Personalized learning looks different in every classroom, but the common thread is that we now make decisions looking at the student. We ask them how they learn best and what subjects strike their passions. We use small group instruction and individual coaching sessions to provide each student with lesson plans tailored to their needs and strengths. We’re reimagining how we use physical space, and the layout of our classrooms. We worry less about students talking with their friends; instead, we ask whether collaboration and socialization will help them learn.

Our emphasis on growth shows in the way students approach each school day. I have, for example, developed a mentorship relationship with one of our middle school students who, despite being diligent and bright, always ended the year with average grades. Last year, when she entered our personalized learning program for eighth grade, I saw her outlook change. She was determined to finish the year with all As.

More than that, she was determined to show that she could master anything her teachers put in front of her. She started coming to me with graded assignments. We’d talk about where she could improve and what skills she should focus on. She was pragmatic about challenges and so proud of her successes. At the end of the year she finished with straight As—and she still wanted more. She wanted to get A-pluses next year. Her outlook had changed from one of complacence to one oriented towards growth.

Rather than undermining the potential of great teachers, personalized learning is creating opportunities for collaboration as teachers band together to leverage team-teaching and capitalize on their strengths and passions. For some classrooms, this means offering units and lessons based on the interests and backgrounds of the class. For a couple of classrooms, it meant literally knocking down walls to combine classes from multiple grade-levels into a single room that offers each student maximum choice over how they learn. For every classroom, it means allowing students to work at their own pace, because teaching to the middle will always fail to push some while leaving others behind.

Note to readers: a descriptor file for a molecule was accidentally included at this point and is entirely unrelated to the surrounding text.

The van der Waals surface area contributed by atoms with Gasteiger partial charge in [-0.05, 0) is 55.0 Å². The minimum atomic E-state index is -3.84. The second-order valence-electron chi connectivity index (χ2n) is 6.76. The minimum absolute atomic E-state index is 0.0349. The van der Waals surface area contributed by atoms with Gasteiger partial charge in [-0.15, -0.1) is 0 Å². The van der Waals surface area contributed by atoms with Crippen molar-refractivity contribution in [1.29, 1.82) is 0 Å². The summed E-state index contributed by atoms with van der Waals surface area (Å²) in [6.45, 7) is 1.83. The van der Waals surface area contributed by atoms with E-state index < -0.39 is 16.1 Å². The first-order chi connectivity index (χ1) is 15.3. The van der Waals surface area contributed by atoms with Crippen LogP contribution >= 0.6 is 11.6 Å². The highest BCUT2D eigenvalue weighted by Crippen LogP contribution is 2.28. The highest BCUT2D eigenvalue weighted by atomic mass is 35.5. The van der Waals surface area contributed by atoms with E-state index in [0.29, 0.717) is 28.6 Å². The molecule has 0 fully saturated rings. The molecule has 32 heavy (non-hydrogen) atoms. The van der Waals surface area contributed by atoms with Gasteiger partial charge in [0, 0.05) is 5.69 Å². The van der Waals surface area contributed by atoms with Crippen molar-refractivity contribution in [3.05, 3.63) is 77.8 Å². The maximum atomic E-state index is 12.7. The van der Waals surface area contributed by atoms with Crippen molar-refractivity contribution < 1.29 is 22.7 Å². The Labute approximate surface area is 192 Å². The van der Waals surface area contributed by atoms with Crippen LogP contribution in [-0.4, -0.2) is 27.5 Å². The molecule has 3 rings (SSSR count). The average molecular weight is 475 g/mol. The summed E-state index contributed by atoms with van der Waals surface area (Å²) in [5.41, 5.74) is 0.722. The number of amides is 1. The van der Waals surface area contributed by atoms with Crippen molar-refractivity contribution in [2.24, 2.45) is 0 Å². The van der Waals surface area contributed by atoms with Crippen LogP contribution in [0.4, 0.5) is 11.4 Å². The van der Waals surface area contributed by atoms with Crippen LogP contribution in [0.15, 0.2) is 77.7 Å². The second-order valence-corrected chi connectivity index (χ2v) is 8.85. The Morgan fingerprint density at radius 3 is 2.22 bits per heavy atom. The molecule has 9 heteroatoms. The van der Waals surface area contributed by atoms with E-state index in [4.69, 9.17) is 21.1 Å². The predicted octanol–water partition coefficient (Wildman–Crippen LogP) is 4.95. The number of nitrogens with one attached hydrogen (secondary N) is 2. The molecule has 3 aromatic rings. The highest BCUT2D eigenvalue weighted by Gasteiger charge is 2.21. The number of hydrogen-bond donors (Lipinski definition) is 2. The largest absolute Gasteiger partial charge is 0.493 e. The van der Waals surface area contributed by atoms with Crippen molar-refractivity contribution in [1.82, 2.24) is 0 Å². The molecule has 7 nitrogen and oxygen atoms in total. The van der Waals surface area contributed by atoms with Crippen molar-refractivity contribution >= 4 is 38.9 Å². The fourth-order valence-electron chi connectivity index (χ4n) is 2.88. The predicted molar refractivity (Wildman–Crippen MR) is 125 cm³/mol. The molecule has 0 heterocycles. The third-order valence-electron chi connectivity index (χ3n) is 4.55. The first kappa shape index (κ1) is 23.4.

For many teachers, this change sounded daunting at first. For years, I watched one of my teachers – a woman who thrives off of structure and runs a tight ship – become less and less engaged in her profession. By the time we made the switch to personalized learning, I thought she might be done. We were both worried about whether she would be able to adjust to the flexibility of the new model. But she devised a way to maintain order in her classroom while still providing autonomy. She’s found that trusting students with the responsibility to be engaged and efficient is both more effective and far more rewarding than trying to force them into their roles. She now says that she would never go back to the traditional classroom structure, and has rediscovered her love for teaching. The difference is night and day.

The biggest change, though, is in the relationships between students and teachers. Gone is the traditional, authority-to-subordinate dynamic; instead, students see their teachers as mentors with whom they have a unique and individual connection, separate from the rest of the class. Students are actively involved in designing their learning plans, and are constantly challenged to articulate the skills they want to build and the steps that they must take to get there. They look up to their teachers, they respect their teachers, and, perhaps most important, they know their teachers respect them.